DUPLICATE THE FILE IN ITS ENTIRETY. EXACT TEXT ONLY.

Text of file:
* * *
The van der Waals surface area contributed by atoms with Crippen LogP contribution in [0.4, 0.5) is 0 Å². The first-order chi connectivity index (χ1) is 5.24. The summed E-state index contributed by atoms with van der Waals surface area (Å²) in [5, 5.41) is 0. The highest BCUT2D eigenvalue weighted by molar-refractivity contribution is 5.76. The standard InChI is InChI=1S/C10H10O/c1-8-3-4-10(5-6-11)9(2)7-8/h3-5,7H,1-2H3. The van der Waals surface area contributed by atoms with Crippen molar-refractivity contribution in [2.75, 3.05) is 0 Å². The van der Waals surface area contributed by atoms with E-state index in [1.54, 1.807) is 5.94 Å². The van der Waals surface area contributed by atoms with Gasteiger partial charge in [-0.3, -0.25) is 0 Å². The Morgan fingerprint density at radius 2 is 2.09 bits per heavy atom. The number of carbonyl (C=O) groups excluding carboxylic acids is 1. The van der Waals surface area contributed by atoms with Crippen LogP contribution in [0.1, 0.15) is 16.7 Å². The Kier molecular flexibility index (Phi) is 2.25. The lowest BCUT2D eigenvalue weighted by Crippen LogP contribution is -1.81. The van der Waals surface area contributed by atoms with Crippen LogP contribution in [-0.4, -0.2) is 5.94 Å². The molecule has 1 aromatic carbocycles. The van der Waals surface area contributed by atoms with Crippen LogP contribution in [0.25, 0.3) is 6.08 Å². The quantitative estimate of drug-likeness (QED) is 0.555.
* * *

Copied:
The van der Waals surface area contributed by atoms with Crippen LogP contribution in [0.4, 0.5) is 0 Å². The first-order chi connectivity index (χ1) is 5.24. The summed E-state index contributed by atoms with van der Waals surface area (Å²) in [5, 5.41) is 0. The highest BCUT2D eigenvalue weighted by molar-refractivity contribution is 5.76. The standard InChI is InChI=1S/C10H10O/c1-8-3-4-10(5-6-11)9(2)7-8/h3-5,7H,1-2H3. The van der Waals surface area contributed by atoms with Crippen molar-refractivity contribution in [2.75, 3.05) is 0 Å². The van der Waals surface area contributed by atoms with E-state index in [1.54, 1.807) is 5.94 Å². The van der Waals surface area contributed by atoms with Gasteiger partial charge in [-0.3, -0.25) is 0 Å². The Morgan fingerprint density at radius 2 is 2.09 bits per heavy atom. The number of carbonyl (C=O) groups excluding carboxylic acids is 1. The van der Waals surface area contributed by atoms with Crippen LogP contribution in [0.1, 0.15) is 16.7 Å². The Kier molecular flexibility index (Phi) is 2.25. The lowest BCUT2D eigenvalue weighted by Crippen LogP contribution is -1.81. The van der Waals surface area contributed by atoms with Crippen LogP contribution in [-0.4, -0.2) is 5.94 Å². The molecule has 1 aromatic carbocycles. The van der Waals surface area contributed by atoms with Crippen LogP contribution in [0.25, 0.3) is 6.08 Å². The quantitative estimate of drug-likeness (QED) is 0.555.